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September 21, 1957


Author Affiliations

Philadelphia; Johnstown, Pa.

From the Arthritis Clinic, Philadelphia General Hospital (Drs. Cohen, Turner, Kanenson, and Goldman) and the Department of Medicine, Jefferson Medical College (Dr. Cohen).

JAMA. 1957;165(3):225-228. doi:10.1001/jama.1957.02980210021006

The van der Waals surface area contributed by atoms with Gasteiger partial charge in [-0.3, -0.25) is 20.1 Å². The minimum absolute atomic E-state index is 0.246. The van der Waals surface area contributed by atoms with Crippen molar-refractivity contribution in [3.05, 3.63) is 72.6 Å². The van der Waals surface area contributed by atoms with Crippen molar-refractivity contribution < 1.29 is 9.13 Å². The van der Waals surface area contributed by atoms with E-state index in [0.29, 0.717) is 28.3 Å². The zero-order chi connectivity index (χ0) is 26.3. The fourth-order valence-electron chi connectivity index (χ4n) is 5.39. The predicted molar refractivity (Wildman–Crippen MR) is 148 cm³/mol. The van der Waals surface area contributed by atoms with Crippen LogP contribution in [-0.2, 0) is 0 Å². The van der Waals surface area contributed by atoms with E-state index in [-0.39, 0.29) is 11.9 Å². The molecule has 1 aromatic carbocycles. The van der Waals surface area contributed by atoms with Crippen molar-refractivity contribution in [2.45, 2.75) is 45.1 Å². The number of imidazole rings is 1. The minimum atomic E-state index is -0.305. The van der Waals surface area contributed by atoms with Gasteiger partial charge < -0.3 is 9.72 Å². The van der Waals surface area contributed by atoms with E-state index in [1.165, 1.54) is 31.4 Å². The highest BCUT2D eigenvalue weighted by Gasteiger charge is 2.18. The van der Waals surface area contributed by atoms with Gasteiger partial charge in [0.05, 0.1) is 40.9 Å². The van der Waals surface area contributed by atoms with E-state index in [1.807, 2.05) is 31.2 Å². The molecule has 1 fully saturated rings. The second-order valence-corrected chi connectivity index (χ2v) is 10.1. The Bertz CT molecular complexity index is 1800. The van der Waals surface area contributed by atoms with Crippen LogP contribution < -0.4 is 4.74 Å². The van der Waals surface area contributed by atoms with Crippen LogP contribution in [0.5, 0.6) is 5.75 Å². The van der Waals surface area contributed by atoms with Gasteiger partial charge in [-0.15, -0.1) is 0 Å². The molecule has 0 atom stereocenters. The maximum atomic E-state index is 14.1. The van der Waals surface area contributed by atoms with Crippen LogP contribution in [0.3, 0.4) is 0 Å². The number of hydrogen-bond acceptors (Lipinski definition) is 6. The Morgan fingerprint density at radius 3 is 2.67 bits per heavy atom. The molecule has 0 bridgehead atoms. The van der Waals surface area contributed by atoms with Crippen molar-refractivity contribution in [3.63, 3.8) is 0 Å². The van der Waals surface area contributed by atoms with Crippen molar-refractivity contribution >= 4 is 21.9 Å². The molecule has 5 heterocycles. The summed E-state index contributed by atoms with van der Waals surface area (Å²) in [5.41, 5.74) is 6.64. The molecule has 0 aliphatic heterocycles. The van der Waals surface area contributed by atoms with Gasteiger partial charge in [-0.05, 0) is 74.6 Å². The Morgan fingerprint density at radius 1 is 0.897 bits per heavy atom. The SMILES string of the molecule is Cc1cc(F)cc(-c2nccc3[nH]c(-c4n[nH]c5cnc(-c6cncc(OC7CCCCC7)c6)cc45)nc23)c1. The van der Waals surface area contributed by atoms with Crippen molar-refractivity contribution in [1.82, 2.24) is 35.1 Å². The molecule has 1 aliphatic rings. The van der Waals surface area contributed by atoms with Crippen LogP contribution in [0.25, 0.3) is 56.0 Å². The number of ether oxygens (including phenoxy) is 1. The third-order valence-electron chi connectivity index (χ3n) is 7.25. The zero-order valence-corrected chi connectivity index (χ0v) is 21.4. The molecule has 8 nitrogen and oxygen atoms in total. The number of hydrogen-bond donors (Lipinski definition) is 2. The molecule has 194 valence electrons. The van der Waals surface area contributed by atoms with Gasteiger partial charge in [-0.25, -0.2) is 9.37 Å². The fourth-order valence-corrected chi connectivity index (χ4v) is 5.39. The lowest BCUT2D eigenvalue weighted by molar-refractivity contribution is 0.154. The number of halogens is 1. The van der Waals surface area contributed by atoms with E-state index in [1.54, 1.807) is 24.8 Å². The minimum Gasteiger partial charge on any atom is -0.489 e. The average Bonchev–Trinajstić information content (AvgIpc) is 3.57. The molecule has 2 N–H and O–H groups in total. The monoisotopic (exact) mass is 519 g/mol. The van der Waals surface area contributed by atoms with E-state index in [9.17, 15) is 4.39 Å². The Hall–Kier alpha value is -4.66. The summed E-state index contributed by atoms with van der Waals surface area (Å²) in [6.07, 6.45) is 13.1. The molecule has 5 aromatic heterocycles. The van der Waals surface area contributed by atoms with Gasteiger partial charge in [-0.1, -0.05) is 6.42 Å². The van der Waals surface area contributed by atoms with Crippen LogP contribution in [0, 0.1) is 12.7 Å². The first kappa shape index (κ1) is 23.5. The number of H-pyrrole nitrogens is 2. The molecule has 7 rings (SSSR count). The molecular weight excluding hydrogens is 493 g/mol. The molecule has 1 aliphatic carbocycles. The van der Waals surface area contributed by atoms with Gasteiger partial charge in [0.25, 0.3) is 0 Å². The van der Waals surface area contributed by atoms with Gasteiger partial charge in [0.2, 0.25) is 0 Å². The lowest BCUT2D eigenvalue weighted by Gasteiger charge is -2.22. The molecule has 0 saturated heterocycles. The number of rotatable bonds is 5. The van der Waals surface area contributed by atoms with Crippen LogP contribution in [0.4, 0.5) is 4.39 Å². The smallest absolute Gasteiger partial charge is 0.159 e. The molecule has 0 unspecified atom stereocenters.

Evaluation of treatment of rheumatoid arthritis with prednisone for more than a year leaves little doubt that prednisone and the related steroid, prednisolone, are steroids superior to cortisone, hydrocortisone, and corticotropin. Three important advantages of prednisone have become established, namely, a lack of sodium retention, the absence of increased potassium excretion, and the unlikelihood of the production of hypertension during its use. The incidence of duodenal ulcer was found to be no greater than that encountered in the normal population. Thorn tests were done in a large group to determine possible depression of the adrenal gland. Remission or improvement can sometimes be obtained with prednisone in patients whose treatment with cortisone or hydrocortisone has been unsatisfactory because of undesirable effects or diminution in effect.